Posted by David Kalat on June 25, 2016
It’s a venerable cliché, the idea of “one last big score.” The hero, reluctantly recognizing his glory days are behind him, deciding to make one last play for glory.
And so we find “Le Stephanois,” an aging gangster released from prison to a world that has passed him by. He has scores to settle, and dreams of a legendary haul. What if he could assemble a crack team of experts, and deploy them on a meticulously planned heist to rob a jewelry store? What could possibly go wrong? (As it turns out, quite a lot)
And behind the cameras, we find an echo and an inversion. Here is Jules Dassin, an American expatriate director on the run from the Blacklist, increasingly desperate to get back into movies. It’s been years, and the long arm of the Blacklist has been stretching across the Atlantic to frustrate his every move. An offer is given, but it’s a poor one—only a fool would take this assignment. But beggars can’t be choosers, and the desperate man will do almost anything. Somehow, improbably, he turns straw into gold. His film is more than good, it is influential, and with it he changes the rules for everyone.
This is Rififi.
The Blacklist was a concept as insidiously dramatic as anything ever cooked up for the most hard-boiled film noir or Nazi Resistance thriller. It starts with Joe McCarthy or one of his thugs asking, “Are you now, or have you ever been a member of the Communist Party?”
But this is not a Yes or No question.
There is no point wasting taxpayer money to simply ask you this incendiary question, because you are obviously inclined to lie. And so, this question is only being because someone else has already dimed you out. What this means, of course, is that the answer had better not be “No.” That would be perjury, and for that there is jail.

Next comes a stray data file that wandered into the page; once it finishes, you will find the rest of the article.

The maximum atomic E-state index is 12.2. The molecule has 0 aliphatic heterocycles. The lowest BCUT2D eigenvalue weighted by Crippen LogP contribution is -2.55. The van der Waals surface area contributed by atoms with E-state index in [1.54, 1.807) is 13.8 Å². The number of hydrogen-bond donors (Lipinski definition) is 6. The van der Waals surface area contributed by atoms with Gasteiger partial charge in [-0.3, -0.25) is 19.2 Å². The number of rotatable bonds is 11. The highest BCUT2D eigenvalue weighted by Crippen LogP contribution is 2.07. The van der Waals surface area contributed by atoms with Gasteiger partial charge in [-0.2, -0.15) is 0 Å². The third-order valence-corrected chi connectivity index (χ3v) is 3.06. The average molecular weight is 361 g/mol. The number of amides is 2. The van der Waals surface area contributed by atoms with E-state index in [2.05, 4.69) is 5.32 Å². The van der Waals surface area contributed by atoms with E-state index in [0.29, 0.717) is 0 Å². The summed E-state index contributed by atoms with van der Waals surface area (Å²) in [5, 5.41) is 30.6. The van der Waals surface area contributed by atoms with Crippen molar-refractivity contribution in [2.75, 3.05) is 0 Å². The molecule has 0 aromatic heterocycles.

That doesn’t mean the correct answer is “Yes,” either. That’s the cruel trap.
Think of it as a game of tag. Right now you’re “it,” and you need to tag someone else. Last one standing loses. You see, when we ask, have you been a member of the Communist Party, what we really mean is,who else with you is a member of the Communist Party?
Now, maybe you don’t want to betray your friends. Maybe you don’t want to play this game: you’ve got an idea that it’s rigged, that no one wins. But just to be clear: if you don’t play, you are certain to lose—you job, your friends, your reputation. We will charge you with Contempt of Congress and you will go to jail, and everyone will assume you have something to hide.
And while staying stoic, refusing to name names, and accepting your sentence may seem like the right and noble course of action, let’s not pretend it didn’t also have collateral damage. Do you have a family that will suffer when you are locked away? Do you want your children to grow up with an incarcerated parent? What will happen to your career, your job prospects, and how will that hurt your family in the long run? And for that matter, just because you don’t name your friends doesn’t stop someone else in your circle from doing so—you could endure all this punishment and achieve nothing whatsoever.
This led to a third course of action: flee the country to avoid the question in the first place. An entire generation of American filmmakers was gutted by the mass flight to Europe of some of the most promising talents.
Which brings us to Jules Dassin, a natural born director of film noir. He was working on Night and the City when he was informed by Darryl Zanuck that he was to be Blacklisted. He relocated to Paris with his wife and three children (and let’s note in passing that his wife and all three kids turned out to be talented and influential artists, so by Blacklisting one guy our culture lost five talents in one go.)
But here’s where things start to get ugly for Dassin. Because although he’s managed to escape the threat of being called before the House Un-American Activities Commission and he’s theoretically able to continue working under his own name, in practice his escape has been purely nominal. Time and again he starts to develop a project, only to find some arm of the U.S. government has reached out across the Atlantic to slap him down again. Years passed, and one by one his prospects withered on the vine—the stars of this film dropped out under American pressure, the co-production deal on that film crumbled under American pressure. Five years passed, and the Dassin family was starting to get hungry.